3) What other changes have you made in the 2nd edition?

Besides Chapter 18 that has been basically rewritten, chapter 13 that is dedicated to Bayesian learning has been enriched with new sections on nonparametric Bayesian learning, and it now includes Gaussian processes as well as Dirichlet processes with a detailed reference to Chinese Restaurant and Indian Buffet processes. Also, in all chapters, certain parts have been rewritten to be more clear with more examples. Also, in Chapter 11, the notion of random Fourier features is now treated.

4) You have end of chapter exercises that use MATLAB and Python. Can you describe the nature of these and how they aid learning?

In the second edition all the computer exercises have also been given in Python code. Codes for all exercises, both in MATLAB and Python, are free available via the book’s website. It is of paramount importance that the reader will experiment with the code while reading the book.

5) You have been researching and teaching pattern recognition and machine learning for over 20 years. The field has changed and grown in importance immensely since you started in the field. How do you see the field evolving in the next few years?

It is very difficult to predict the future. No doubt, after the advent or rather the “rediscovery” of neural networks, nothing is the same as before. However, after almost 15 years of intense research, it seems that the field has reached a level of saturation and a number of important and highly challenging open problems need to be addressed. For example, issues related to their interpretability, issues related to their adaptability to new data sets without the need for retraining, issues related to the need for huge training sets and computer power for their training. New topics are becoming of interest such federated learning, manifold and geometric learning. Also, hardware implementation issues on neuromorphic and non-Von Neumann type of computers is a challenging field for the future. My feeling and dream is to see this powerful algorithms to run on, e.g., mobile phones and not to have to resort to the cloud and powerful GPUs. Of course, the most challenging task is to move away from what machine learning currently is, that is a powerful “predictor”. The vison is to search for what is known as strong AI that will strive to achieve more human-like intelligence, that cares for causality and some form of reasoning. Some of these issues as well as related ethical concerns are discussed in the introductory chapter.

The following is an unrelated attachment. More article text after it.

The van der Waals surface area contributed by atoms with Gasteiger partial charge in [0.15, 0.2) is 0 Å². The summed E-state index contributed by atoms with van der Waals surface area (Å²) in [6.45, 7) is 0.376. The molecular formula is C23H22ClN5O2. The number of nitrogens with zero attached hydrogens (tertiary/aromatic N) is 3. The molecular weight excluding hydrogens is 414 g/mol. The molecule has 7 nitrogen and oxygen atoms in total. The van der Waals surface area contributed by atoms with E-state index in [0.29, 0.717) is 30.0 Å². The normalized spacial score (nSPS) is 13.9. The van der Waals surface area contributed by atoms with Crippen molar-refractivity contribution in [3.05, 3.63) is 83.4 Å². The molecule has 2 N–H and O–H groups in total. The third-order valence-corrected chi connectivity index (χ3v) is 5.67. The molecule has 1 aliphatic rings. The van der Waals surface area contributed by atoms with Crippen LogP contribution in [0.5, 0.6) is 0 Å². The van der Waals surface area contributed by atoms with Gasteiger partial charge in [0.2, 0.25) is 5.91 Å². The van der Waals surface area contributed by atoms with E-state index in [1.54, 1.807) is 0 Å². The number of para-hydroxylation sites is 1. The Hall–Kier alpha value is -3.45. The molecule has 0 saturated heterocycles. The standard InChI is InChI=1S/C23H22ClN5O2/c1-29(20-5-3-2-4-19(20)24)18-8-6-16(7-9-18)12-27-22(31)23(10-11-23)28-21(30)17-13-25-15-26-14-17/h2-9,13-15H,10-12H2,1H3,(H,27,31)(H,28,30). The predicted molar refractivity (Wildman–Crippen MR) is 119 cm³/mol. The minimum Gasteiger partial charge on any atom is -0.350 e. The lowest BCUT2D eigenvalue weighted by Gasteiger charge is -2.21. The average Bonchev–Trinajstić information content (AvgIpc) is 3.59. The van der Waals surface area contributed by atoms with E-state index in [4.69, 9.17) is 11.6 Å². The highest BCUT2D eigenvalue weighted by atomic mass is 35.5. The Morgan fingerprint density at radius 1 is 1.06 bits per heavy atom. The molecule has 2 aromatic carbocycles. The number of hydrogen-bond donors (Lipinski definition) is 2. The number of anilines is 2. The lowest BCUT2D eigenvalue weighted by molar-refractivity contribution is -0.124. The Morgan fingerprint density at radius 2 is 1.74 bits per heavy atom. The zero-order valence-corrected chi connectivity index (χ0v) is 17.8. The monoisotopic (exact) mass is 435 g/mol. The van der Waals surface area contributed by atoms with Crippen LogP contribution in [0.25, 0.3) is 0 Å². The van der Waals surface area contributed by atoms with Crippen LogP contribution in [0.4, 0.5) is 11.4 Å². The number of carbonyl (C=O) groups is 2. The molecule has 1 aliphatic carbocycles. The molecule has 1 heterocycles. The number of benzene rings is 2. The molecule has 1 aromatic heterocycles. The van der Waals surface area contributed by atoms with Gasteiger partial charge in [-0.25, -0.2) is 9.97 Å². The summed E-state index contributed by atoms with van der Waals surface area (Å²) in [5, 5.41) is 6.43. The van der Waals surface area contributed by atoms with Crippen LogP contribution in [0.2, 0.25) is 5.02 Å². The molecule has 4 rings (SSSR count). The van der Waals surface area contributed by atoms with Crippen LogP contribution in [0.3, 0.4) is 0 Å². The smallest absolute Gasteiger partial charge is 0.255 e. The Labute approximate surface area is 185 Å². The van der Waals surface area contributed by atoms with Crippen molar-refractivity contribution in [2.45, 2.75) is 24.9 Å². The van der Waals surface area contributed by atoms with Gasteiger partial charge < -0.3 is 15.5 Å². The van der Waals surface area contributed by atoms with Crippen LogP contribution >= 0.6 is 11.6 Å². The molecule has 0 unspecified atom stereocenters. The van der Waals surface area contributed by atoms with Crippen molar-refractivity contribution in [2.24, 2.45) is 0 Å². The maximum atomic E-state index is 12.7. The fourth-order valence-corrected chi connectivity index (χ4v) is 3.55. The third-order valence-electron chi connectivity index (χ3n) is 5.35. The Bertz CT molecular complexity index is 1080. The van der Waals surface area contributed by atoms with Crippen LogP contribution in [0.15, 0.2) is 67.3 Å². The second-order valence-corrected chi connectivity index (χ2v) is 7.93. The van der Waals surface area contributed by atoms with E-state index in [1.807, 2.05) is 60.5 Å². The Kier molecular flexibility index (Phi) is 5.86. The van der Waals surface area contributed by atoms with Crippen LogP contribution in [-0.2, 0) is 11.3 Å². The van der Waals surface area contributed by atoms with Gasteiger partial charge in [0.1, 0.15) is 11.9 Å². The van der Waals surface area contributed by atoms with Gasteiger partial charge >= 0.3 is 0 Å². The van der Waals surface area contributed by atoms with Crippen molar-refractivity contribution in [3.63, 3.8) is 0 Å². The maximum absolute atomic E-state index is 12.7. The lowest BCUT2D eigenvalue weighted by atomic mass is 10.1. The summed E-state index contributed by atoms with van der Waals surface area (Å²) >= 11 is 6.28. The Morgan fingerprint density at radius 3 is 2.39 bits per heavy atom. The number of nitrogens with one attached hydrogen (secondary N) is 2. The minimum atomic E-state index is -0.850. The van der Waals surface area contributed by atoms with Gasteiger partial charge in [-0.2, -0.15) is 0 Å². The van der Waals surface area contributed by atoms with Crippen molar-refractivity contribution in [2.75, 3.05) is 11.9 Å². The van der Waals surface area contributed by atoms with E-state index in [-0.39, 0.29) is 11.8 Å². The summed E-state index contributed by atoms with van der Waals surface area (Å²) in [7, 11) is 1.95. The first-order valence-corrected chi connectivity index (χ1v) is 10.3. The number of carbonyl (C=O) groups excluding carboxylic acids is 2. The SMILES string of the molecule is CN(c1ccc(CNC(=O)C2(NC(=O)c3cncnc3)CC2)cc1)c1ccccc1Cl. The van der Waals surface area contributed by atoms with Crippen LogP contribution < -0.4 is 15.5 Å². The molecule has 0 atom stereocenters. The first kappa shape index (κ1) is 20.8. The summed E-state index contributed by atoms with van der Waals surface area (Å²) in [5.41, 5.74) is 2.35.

About the book

  • Presents the physical reasoning, mathematical modeling and algorithmic implementation of each method
  • Updates on the latest trends, including sparsity, convex analysis and optimization, online distributed algorithms, learning in RKH spaces, Bayesian inference, graphical and hidden Markov models, particle filtering, deep learning, dictionary learning and latent variables modeling
  • Provides case studies on a variety of topics, including protein folding prediction, optical character recognition, text authorship identification, fMRI data analysis, change point detection, hyperspectral image unmixing, target localization, and more

 

For a limited time, you can access Chapter 3: Learning in Parametric Modeling: Basic Concepts and Directions on ScienceDirect. Want your own copy? Enter code STC320 when you order via the Elsevier store.